In other words, higher taxes in recent years have been used to fund more spending.
And now the politicians are hoping to play the same trick another time.
Apparently they don't care that they've turned the Nutmeg State into a New England version of Illinois.
...the state grew a scant 0.9% in 2013, the last year state data are available. That was tied for tenth worst in the U.S. The state’s average compounded annual growth for the last four years is 0.42%. Slow growth means less tax revenue but spending never slows down. Some “40% of the state budget goes to government employee compensation and benefits, including payroll, state pensions, teacher pensions and current and retiree health care,” says Carol Platt Liebau, president of the Hartford-based Yankee Institute. ...The Tax Foundation ranks Connecticut as one of the 10 worst states to do business. The state finished last in Gallup’s Job Creation Index in 2014 and now ties with Rhode Island for the worst job creation in the index since 2008.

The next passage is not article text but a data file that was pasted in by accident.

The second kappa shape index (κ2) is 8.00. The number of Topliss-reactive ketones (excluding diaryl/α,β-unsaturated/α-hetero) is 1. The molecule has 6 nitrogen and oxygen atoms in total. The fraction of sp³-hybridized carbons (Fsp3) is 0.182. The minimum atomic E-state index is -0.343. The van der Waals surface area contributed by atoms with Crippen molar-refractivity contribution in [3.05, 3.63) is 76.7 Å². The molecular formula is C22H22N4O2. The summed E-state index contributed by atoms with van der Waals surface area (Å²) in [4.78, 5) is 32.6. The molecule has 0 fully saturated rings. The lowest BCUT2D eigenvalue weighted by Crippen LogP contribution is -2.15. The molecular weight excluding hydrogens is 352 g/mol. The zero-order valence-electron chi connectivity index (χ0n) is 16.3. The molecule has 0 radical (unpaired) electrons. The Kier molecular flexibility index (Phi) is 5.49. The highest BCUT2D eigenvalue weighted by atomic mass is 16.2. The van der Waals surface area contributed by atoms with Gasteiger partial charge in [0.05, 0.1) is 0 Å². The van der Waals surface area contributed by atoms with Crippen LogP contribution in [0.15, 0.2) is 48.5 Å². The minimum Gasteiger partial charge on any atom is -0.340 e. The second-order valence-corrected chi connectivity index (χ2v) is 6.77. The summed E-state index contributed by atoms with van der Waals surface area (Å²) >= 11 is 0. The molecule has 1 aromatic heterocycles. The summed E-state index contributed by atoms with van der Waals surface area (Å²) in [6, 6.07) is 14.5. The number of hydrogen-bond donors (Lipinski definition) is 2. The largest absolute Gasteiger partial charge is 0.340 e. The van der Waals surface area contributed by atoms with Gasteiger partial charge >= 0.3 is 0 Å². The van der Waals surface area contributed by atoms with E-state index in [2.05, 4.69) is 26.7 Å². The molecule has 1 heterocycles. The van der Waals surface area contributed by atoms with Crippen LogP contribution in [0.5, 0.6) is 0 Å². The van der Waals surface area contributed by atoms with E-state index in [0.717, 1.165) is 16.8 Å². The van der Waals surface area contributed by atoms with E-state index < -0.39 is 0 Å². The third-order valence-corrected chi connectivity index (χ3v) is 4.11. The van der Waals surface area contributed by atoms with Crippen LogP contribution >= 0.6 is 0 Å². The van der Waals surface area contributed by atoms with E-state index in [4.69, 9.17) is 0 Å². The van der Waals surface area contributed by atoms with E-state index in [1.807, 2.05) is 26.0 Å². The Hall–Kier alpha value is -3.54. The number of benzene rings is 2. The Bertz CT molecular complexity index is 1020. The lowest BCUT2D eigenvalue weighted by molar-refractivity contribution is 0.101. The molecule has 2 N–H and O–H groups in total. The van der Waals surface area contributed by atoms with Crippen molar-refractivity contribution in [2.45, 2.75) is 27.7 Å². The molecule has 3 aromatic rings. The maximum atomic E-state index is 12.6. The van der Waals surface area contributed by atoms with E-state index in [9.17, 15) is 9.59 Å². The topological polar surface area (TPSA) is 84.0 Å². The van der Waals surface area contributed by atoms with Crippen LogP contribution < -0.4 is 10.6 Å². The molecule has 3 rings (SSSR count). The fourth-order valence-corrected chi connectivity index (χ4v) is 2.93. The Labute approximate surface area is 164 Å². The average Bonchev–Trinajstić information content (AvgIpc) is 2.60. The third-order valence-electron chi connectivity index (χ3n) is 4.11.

What's particularly discouraging is that Connecticut didn't even have an income tax twenty-five years ago. But once the politicians got a new source of revenue, it's been one tax hike after another.
Not too many years ago Connecticut was a tax refuge for New York City workers, but since it imposed an income tax in 1991 the rate has kept climbing, as it always does.
There are a couple of lessons from the disaster in Connecticut.
First and foremost, never give politicians a new source of revenue, which has very important implications for the debate in Washington, DC, about a value-added tax.
Unless, of course, you want to enable a bigger burden of government.